By some accounts, California is rebounding more slowly than the national economy. The state’s 12.6 percent jobless rate far exceeded the 9.9 percent national rate in April, according to The New York Times.
But recruiters are generally painting a more positive picture, at least for the tech labor market in Los Angeles. Overall, recruiters interviewed by Dice News say clients are looking for a range of IT professionals, from business analysts to project managers, Web developers to .NET and Java experts, business intelligence developers to ERP professionals and enterprise content managers.
Verticals in play include entertainment, healthcare, insurance, mortgage finance, and pharmaceuticals.
Bob Grimsley, managing director for Technisource’s Los Angeles office, says companies aren’t really looking for help with new infrastructure, but for professionals who can work with what currently is in place. However, a good 30 percent of job orders are for direct, full-time hires for Web designing and .NET – up 5 percent from the beginning of the year. At least 30 to 40 percent are for project managers and business analysts.
In May, job postings on Dice stood at 2,783, a 2.6 percent improvement from April and a 42.7 percent increase from the previous year.
Craig Kapper, a senior regional vice president for Robert Half Technology’s Los Angeles area and the state’s southern region, says his office is seeing a "tremendous pickup for the IT profession," specifically in hard-to-find skill sets like Java, SharePoint and .NET.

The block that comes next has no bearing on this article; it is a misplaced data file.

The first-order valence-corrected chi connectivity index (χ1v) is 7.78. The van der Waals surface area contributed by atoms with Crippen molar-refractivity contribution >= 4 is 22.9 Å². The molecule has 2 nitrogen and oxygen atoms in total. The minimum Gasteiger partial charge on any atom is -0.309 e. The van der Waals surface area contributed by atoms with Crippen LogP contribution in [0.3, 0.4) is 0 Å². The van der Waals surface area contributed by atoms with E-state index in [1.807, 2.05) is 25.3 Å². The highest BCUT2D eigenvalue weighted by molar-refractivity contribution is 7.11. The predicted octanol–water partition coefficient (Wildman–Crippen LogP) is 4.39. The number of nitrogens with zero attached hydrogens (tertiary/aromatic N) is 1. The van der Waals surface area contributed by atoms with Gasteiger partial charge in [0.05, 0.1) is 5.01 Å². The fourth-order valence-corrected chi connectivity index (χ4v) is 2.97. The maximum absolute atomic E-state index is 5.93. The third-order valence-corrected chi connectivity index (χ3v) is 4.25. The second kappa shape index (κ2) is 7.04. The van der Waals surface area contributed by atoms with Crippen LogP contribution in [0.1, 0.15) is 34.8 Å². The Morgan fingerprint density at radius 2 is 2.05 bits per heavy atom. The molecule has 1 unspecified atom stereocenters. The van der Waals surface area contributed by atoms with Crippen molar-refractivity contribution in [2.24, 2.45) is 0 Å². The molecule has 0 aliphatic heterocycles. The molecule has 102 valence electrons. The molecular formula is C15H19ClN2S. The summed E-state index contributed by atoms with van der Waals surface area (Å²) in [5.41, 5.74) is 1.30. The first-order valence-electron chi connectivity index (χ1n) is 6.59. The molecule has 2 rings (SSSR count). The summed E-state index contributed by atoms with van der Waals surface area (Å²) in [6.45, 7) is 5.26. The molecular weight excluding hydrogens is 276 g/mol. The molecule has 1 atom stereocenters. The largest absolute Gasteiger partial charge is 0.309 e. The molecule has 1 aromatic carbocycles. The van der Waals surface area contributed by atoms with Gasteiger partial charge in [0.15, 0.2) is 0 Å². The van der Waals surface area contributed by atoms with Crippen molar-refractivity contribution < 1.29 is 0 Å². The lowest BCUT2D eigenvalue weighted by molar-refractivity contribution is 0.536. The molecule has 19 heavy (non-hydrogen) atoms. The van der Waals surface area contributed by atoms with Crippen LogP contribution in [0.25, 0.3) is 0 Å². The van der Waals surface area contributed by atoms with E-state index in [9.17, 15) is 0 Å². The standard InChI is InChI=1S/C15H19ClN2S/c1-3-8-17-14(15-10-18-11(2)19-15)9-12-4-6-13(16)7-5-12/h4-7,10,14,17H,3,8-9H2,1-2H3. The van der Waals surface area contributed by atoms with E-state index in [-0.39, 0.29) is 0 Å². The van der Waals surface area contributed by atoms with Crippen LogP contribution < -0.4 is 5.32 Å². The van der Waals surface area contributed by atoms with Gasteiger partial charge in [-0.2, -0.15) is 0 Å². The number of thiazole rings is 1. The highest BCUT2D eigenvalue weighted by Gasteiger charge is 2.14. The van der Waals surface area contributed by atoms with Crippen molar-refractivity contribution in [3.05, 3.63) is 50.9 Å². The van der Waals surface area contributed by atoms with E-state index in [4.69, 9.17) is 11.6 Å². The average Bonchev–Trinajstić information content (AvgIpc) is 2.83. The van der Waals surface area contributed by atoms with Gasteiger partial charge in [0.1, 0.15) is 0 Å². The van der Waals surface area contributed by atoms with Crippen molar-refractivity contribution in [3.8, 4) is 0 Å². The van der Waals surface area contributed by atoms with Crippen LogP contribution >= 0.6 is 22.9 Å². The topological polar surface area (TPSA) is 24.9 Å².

"We saw a pickup in February, and ever since then, there’s been several months of sequential growth," he adds. His clients need IT professionals that have anything to do with Web development, such as interface designers, user exchange experts and those who know their way around Java, Oracle and SAP. The mobile application space is particularly hot.
Steve Matas, manager director at COMSYS/Manpower, agrees the market has improved. "It’s picked up quite a bit compared to when it was the lowest of the lows. It’s not what it was two years ago, but it’s back to a degree."
Project managers, in particular, are in play.
"A lot of clients are building project management organizations," says Matas, adding those clients are mostly among the Fortune 500. However, he notes, his clients are most interested in contractors. Recently, out of 60 open job orders, only two were for full-time workers. About five were contract-to-permanent. "The rest were contract jobs."
Recruiters see a mixed bag when it comes to contractor pay rates versus consultanting pay rates.
Some say contractors’ rates have been under pressure. "There’s been steady pressure on them for the last two years. In the last 12 months, the pressure on rates has gotten more significant," Matas says. "Consultancy pay rates have gone down nearly as fast."
However, Dan Cordero, a branch manager at Sapphire Technologies’ Los Angeles office, says the pay rates have been trending upwards. "It probably increased $10 an hour, so that’s a sign of a high level of demand again."
According to a recent poll on Dice, only 8 percent of 604 respondents said contractor rates are back to pre-crash levels. Thirty-five percent said rates are stagnant; 17 percent said it depends on the job, while 16 percent said rates are somewhat better. (Twenty four percent said they’re not working as contractors.)
James Whitcomb, a project manager, agrees the work situation is improving. He couldn’t find much contract work last year, but this year he landed a gig that should keep him employed until August. He hopes it will translate into a full-time position.
— Sonia R.Lelii